When Does Expensive Food Taste Better? Top-Down and Bottom-Up Processing in Price-Quality Inferences

Three experiments and a field study examined when and how a restaurant’s menu price affects perceived food quality. Results show that consumers can make quality inferences using two distinct types of cognitive processes: a top-down process based on prototype resemblance or a bottom-up process based on beliefs about price-quality correlation.



Citation:

Manoj Thomas, Vicki Morwitz, Leonard Lodish, and Jin Seok Pyone (2011) ,"When Does Expensive Food Taste Better? Top-Down and Bottom-Up Processing in Price-Quality Inferences", in NA - Advances in Consumer Research Volume 38, eds. Darren W. Dahl, Gita V. Johar, and Stijn M.J. van Osselaer, Duluth, MN : Association for Consumer Research.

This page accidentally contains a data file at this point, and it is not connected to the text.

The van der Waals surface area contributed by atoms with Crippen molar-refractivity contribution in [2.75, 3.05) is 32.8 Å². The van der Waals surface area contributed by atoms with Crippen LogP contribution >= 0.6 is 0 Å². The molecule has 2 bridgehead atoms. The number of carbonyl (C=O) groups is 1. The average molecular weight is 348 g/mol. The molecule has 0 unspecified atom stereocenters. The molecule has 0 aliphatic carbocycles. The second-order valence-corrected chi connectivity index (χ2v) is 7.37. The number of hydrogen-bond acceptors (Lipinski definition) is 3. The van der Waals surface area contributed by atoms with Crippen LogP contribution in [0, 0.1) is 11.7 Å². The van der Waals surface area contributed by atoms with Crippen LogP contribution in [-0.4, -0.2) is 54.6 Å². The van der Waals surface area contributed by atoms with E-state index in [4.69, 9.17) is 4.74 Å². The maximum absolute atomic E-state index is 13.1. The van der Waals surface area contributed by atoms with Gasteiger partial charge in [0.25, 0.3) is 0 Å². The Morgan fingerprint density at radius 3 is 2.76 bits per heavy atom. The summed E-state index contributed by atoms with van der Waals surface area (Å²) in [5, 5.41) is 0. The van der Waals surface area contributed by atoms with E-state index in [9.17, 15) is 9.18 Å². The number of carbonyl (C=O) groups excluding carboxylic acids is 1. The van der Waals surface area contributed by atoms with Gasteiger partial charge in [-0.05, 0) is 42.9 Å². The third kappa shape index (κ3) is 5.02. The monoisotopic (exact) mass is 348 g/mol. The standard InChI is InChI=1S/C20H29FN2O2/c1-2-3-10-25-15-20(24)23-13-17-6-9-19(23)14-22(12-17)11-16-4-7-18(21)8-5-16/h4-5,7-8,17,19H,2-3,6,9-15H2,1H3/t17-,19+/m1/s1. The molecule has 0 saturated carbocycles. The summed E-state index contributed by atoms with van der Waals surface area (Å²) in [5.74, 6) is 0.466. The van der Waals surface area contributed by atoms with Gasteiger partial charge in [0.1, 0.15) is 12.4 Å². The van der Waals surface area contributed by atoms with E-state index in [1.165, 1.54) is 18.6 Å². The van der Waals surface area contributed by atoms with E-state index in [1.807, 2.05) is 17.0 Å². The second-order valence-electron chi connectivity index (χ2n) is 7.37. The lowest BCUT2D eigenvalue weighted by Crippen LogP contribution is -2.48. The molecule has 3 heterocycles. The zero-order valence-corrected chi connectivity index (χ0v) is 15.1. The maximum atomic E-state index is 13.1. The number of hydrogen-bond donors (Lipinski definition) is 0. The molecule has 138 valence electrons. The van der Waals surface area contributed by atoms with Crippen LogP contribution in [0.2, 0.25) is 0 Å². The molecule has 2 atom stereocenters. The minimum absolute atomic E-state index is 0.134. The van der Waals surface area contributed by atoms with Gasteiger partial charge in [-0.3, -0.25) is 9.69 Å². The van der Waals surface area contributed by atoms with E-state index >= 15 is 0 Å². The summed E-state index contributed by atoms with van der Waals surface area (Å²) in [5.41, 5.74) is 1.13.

Authors

Manoj Thomas, Cornell University, USA
Vicki Morwitz, New York University, USA
Leonard Lodish, University of Pennsylvania, USA
Jin Seok Pyone, Cornell University, USA



Volume

NA - Advances in Consumer Research Volume 38 | 2011



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